This was a particularly German brand of the charm offensive, and so it began on Monday morning at their embassy in D.C. with cookies, coffee, freebie pens, and a three-page fact sheet — distributed to journalists — laying out years of generosity aimed at Greece in the form of Europe-funded bailouts.

“Good morning,” Germany’s ambassador to the U.S., Peter Wittig, said as he took a seat at the head of a conference table with about 10 journalists.

He opened a yellow folder and glanced at his own copy of the fact sheet.

“There’s been no lack or drama in the last hours,” he continued. “I thought I’d give you our take.”

The ink was barely dry on the latest — and most punishing — deal to keep a foundering Greece in the euro zone. And based on accounts from Brussels, site of the marathon negotiations, Germany had all but lowered Greece to its knees. Masses on Twitter said the Germans had stolen Greece’s sovereignty, holding Athens hostage to unreasonable demands. Paul Krugman accused Germany or “pure vindictiveness.” Germany was both the victor and the villain.

“Leadership comes with strong criticism,” Wittig said. “We’re not used to that, quite frankly.”

He noted that Germany, unlike the U.S., hasn’t spend decades as a rules enforcer on the global scene.

“Of course we’re facing criticism. Do we like that? No. It’s sort of new in our collective consciousness.”

But Germany says the facts are on its side, and that nothing about the latest deal was vindictive. It was about avoiding the mistakes of the previous bailouts, in which taxpayer money was lent from European taxpayers to Greece in exchange for austerity and reforms that were never fully implemented. The Germans say that Greece has so fair received $440 billion from creditors — about $38,500 per citizen. Some $60 billion comes from Germany.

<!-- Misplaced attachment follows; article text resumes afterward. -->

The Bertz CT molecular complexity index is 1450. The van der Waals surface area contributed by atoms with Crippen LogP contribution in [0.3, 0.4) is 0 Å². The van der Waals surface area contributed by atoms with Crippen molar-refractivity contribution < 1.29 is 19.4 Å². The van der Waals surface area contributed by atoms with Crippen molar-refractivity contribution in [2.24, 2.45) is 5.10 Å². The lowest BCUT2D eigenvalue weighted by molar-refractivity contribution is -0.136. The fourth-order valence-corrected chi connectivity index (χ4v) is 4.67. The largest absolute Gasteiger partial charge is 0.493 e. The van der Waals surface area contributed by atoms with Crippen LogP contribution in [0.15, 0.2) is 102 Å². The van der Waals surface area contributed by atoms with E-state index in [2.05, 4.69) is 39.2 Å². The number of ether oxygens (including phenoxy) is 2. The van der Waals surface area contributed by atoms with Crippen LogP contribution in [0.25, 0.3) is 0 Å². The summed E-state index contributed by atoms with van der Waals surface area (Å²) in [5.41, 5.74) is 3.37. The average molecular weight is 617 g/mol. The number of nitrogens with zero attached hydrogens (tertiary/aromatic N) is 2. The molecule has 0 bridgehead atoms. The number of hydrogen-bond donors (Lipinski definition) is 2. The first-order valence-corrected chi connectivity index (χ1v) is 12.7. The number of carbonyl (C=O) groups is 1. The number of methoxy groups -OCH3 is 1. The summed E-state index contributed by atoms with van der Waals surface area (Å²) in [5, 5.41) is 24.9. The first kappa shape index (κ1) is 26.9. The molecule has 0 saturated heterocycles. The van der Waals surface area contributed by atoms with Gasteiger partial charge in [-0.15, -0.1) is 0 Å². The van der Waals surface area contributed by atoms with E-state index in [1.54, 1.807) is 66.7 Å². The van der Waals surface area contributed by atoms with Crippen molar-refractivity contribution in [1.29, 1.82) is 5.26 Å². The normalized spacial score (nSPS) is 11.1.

And since then, erratic behavior of the new Greek government has only deepened the sense of skepticism.

“We of course have learned the lessons of the past two [bailout] programs,” Wittig said. “They did not work out as envisaged, mostly because there was a lack of implementation. So in crafting this third program, we are eager to draw the right lessons.”

In a sense, Germany came out of the weekend negotiations with everything it wanted. There was no debt haircut — something the Germans vehemently opposed. And the austerity package thrust upon Greece was so severe, it doubles as a warning message to other nationalist parties (like Greece’s Syriza) that might want to challenge the euro zone collective.

The question, of course, is whether this third bailout will prove so harsh that it solves nothing and only does more damage to Greece in the long run. The Greek prime minister, Alexis Tsipras, walked away from Athens with a deal even more punishing than that which he and Greek voters had rejected earlier this month. In the end, he U-turned because Greeks feared their country’s departure from the single-currency zone far more than the rest of Europe did.

“I would not call this a capitulation,” Wittig said.

He said the Greeks weren’t forced to accept anything. That is, they had a choice between accepting the hard-line terms and abandoning the Euro.

“It was a choice,” Wittig said. “The other choice would have been to go it alone.

“We don’t underestimate the sacrifice the Greek people are making. There is no sense of glee about this.”